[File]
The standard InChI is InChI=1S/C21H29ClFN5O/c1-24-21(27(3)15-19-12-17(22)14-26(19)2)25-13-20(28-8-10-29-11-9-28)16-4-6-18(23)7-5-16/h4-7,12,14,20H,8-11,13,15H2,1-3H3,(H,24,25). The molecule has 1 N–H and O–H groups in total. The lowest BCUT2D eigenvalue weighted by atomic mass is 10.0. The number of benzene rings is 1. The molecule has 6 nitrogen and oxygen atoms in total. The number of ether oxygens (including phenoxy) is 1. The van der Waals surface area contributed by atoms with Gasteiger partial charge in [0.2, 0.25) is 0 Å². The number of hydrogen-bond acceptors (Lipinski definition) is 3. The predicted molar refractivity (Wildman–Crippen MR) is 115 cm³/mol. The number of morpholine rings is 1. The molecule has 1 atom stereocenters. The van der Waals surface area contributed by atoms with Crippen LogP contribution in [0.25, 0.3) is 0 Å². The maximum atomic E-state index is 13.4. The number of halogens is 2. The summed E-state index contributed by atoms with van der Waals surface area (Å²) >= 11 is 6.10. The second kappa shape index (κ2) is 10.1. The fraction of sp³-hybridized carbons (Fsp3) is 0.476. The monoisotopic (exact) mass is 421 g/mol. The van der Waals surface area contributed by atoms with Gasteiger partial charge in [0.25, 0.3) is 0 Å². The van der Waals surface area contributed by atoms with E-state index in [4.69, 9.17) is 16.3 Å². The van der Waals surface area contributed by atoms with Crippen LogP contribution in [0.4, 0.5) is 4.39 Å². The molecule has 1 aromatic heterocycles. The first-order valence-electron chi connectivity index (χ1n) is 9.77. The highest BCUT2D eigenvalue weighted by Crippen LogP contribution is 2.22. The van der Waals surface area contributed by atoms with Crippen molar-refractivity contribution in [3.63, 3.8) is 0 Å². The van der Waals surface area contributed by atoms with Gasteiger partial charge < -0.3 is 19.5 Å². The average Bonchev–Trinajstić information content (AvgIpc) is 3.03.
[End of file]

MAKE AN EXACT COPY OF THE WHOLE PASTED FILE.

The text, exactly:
The standard InChI is InChI=1S/C21H29ClFN5O/c1-24-21(27(3)15-19-12-17(22)14-26(19)2)25-13-20(28-8-10-29-11-9-28)16-4-6-18(23)7-5-16/h4-7,12,14,20H,8-11,13,15H2,1-3H3,(H,24,25). The molecule has 1 N–H and O–H groups in total. The lowest BCUT2D eigenvalue weighted by atomic mass is 10.0. The number of benzene rings is 1. The molecule has 6 nitrogen and oxygen atoms in total. The number of ether oxygens (including phenoxy) is 1. The van der Waals surface area contributed by atoms with Gasteiger partial charge in [0.2, 0.25) is 0 Å². The number of hydrogen-bond acceptors (Lipinski definition) is 3. The predicted molar refractivity (Wildman–Crippen MR) is 115 cm³/mol. The number of morpholine rings is 1. The molecule has 1 atom stereocenters. The van der Waals surface area contributed by atoms with Crippen LogP contribution in [0.25, 0.3) is 0 Å². The maximum atomic E-state index is 13.4. The number of halogens is 2. The summed E-state index contributed by atoms with van der Waals surface area (Å²) >= 11 is 6.10. The second kappa shape index (κ2) is 10.1. The fraction of sp³-hybridized carbons (Fsp3) is 0.476. The monoisotopic (exact) mass is 421 g/mol. The van der Waals surface area contributed by atoms with Gasteiger partial charge in [0.25, 0.3) is 0 Å². The van der Waals surface area contributed by atoms with E-state index in [4.69, 9.17) is 16.3 Å². The van der Waals surface area contributed by atoms with Crippen LogP contribution in [0.4, 0.5) is 4.39 Å². The molecule has 1 aromatic heterocycles. The first-order valence-electron chi connectivity index (χ1n) is 9.77. The highest BCUT2D eigenvalue weighted by Crippen LogP contribution is 2.22. The van der Waals surface area contributed by atoms with Crippen molar-refractivity contribution in [3.63, 3.8) is 0 Å². The van der Waals surface area contributed by atoms with Gasteiger partial charge < -0.3 is 19.5 Å². The average Bonchev–Trinajstić information content (AvgIpc) is 3.03.